Medically speaking, things are not going so well for me. My health has declined in the last three years since my husband’s death and I feel like I’m running on 10% battery all the time. I’m seeing a specialist to try and figure out why certain things aren’t doing what they’re supposed to and how I can get my system running properly again. In the meantime, it’s just a lot of doctors appointments, blood tests, and exhaustion.
Tonight as I tucked my kids in, I gave them a quick heads up about tomorrow’s morning schedule.
“We have to get up earlier than usual tomorrow. I have to take you to daycare early because I have to go get some blood taken before work.”
I wasn’t expecting a full conversation, I mostly wanted my daughter to emotionally prepare for her beauty sleep being cut a little short. What followed was a forty five minute discussion that left me in tears.
“Why do you have to have blood taken out of you?”
“So that the doctor can look at the blood under a microscope and help figure out why I’m not feeling well.”
“Are you sick?”
“Yes. I’ve been sick for a long time. There are things in my body and in my blood that aren’t working properly and the doctor wants to fix it.”
“Is that why you’re so tired and want to sleep all the time?”
Cue the lump in my throat. I’m stupid if I think my kids don’t notice that I hardly have the energy to play with them.
“Yes. That’s why I’m so tired.”
“Mom…do you have cancer?”
I wasn’t prepared for that one at all. Cancer is something we’ve talked about in the past, but never as something that personally affects our lives. No, I told them. I do not have cancer. They pushed the topic some more, asking about what it’s like to have cancer and if you die right away. Big thoughts for little people.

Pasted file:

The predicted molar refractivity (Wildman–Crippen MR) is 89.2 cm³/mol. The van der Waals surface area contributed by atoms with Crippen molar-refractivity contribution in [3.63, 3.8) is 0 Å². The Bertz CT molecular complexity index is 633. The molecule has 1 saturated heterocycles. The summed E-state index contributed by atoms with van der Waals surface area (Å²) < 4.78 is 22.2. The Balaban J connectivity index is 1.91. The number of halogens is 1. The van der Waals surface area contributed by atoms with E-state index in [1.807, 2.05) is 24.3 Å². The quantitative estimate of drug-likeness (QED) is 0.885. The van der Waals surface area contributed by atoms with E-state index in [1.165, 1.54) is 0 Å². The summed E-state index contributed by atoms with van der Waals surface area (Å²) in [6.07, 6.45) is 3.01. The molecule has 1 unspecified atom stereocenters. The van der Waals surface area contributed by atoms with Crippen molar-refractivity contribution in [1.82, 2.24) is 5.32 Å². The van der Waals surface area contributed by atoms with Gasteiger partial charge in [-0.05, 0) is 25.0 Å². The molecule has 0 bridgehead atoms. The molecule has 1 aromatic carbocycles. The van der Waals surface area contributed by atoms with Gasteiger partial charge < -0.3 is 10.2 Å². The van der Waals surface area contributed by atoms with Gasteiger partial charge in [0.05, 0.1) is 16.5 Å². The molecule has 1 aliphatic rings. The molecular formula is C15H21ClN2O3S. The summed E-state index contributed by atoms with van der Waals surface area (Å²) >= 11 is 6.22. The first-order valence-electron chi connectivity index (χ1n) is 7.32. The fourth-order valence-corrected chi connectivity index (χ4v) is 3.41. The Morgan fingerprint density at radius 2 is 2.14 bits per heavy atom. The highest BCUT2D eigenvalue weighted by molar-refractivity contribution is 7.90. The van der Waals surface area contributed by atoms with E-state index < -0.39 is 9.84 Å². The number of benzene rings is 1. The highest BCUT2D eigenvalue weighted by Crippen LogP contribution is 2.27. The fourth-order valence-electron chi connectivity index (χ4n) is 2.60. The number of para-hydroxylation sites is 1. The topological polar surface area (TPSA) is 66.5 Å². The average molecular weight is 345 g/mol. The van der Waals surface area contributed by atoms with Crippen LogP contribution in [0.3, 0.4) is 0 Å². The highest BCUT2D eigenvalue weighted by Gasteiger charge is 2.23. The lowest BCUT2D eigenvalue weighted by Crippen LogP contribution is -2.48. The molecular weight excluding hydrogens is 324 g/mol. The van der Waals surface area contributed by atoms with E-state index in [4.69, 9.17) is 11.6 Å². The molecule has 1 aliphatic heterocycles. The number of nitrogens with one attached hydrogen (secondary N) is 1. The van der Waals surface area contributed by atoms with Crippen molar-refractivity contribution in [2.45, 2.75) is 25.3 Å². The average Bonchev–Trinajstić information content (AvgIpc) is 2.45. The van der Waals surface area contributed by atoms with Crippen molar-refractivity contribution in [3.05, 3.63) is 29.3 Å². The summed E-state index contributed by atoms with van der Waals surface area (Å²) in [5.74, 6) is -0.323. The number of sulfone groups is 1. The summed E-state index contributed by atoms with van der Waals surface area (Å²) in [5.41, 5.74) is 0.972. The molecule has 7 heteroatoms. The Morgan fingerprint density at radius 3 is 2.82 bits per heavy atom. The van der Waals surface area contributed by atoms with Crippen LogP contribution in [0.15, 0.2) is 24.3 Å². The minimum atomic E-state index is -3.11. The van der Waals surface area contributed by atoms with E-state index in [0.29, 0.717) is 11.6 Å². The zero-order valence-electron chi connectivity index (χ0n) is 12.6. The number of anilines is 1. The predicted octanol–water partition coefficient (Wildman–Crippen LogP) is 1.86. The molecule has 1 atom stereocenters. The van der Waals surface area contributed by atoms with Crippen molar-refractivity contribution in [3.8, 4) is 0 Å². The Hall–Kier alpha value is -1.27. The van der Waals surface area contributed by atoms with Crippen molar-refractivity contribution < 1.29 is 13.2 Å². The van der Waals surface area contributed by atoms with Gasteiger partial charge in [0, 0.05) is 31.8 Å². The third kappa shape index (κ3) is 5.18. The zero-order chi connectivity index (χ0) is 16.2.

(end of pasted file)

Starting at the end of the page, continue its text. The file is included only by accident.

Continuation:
I told them about an uncle who died before I was even born. About a grandma who thankfully got the curable kind. About many people that can, and do, get it.
“Mom…do kids get cancer?”
I thought about small, round, bald heads. About tiny coffins. About the words stamped on a hospital wall that we all think should never go together: pediatric oncology. I looked through tears at the concerned faces of a little boy and girl.
Thank you, God. Thank you for our health. Thank you that even though our lives have been touched by other tragedies, we have never had to face down the C monster. Thank you that whatever is wrong with me can be treated. Thank you that my babies can run and jump and break bones and split lips and eat dirt and be kids. Thank you that everything inside of them is working properly. Thank you for every single day.
That is a prayer I don’t pray nearly often enough. I ask God to ease the pain a little so I can get some sleep tonight. I ask God to give me the wakefulness to drive home from work. I ask God to work miracles on my daughter’s bladder so she doesn’t have to wear Pull-Ups anymore. I ask God for all the things I’m lacking, but I haven’t thanked Him much for the things I take completely for granted.
“Yes. Kids can get cancer. Anyone can get any kind of sickness at any time. Sometimes they get better, and sometimes they don’t. But I don’t think you should worry. I don’t think you can live your life worrying that you might get sick. I think you should live your life thanking God for all the ways that you are well.”